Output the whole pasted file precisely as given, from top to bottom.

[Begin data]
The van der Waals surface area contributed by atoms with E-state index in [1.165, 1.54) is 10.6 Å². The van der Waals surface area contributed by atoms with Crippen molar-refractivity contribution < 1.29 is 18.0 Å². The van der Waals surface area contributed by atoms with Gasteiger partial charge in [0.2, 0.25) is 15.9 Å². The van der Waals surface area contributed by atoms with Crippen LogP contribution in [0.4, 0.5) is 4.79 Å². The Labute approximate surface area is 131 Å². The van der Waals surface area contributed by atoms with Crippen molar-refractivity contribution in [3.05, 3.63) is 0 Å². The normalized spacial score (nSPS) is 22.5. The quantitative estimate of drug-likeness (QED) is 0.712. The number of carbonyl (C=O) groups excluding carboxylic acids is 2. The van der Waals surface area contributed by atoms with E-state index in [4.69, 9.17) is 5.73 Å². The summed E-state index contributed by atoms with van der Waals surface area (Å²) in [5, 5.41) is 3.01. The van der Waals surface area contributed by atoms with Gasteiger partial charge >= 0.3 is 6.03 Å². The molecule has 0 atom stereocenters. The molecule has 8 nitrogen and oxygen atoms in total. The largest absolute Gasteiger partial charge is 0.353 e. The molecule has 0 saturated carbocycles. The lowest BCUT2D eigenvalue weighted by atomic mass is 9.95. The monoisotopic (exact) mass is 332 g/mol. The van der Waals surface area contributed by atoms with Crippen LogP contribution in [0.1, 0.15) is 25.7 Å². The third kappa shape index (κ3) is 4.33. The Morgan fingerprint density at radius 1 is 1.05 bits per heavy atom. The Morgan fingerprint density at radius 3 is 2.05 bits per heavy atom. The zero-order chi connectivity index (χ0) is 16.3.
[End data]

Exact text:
The van der Waals surface area contributed by atoms with E-state index in [1.165, 1.54) is 10.6 Å². The van der Waals surface area contributed by atoms with Crippen molar-refractivity contribution < 1.29 is 18.0 Å². The van der Waals surface area contributed by atoms with Gasteiger partial charge in [0.2, 0.25) is 15.9 Å². The van der Waals surface area contributed by atoms with Crippen LogP contribution in [0.4, 0.5) is 4.79 Å². The Labute approximate surface area is 131 Å². The van der Waals surface area contributed by atoms with Crippen molar-refractivity contribution in [3.05, 3.63) is 0 Å². The normalized spacial score (nSPS) is 22.5. The quantitative estimate of drug-likeness (QED) is 0.712. The number of carbonyl (C=O) groups excluding carboxylic acids is 2. The van der Waals surface area contributed by atoms with E-state index in [4.69, 9.17) is 5.73 Å². The summed E-state index contributed by atoms with van der Waals surface area (Å²) in [5, 5.41) is 3.01. The van der Waals surface area contributed by atoms with Gasteiger partial charge >= 0.3 is 6.03 Å². The molecule has 0 atom stereocenters. The molecule has 8 nitrogen and oxygen atoms in total. The largest absolute Gasteiger partial charge is 0.353 e. The molecule has 0 saturated carbocycles. The lowest BCUT2D eigenvalue weighted by atomic mass is 9.95. The monoisotopic (exact) mass is 332 g/mol. The van der Waals surface area contributed by atoms with Crippen LogP contribution in [0.1, 0.15) is 25.7 Å². The third kappa shape index (κ3) is 4.33. The Morgan fingerprint density at radius 1 is 1.05 bits per heavy atom. The Morgan fingerprint density at radius 3 is 2.05 bits per heavy atom. The zero-order chi connectivity index (χ0) is 16.3.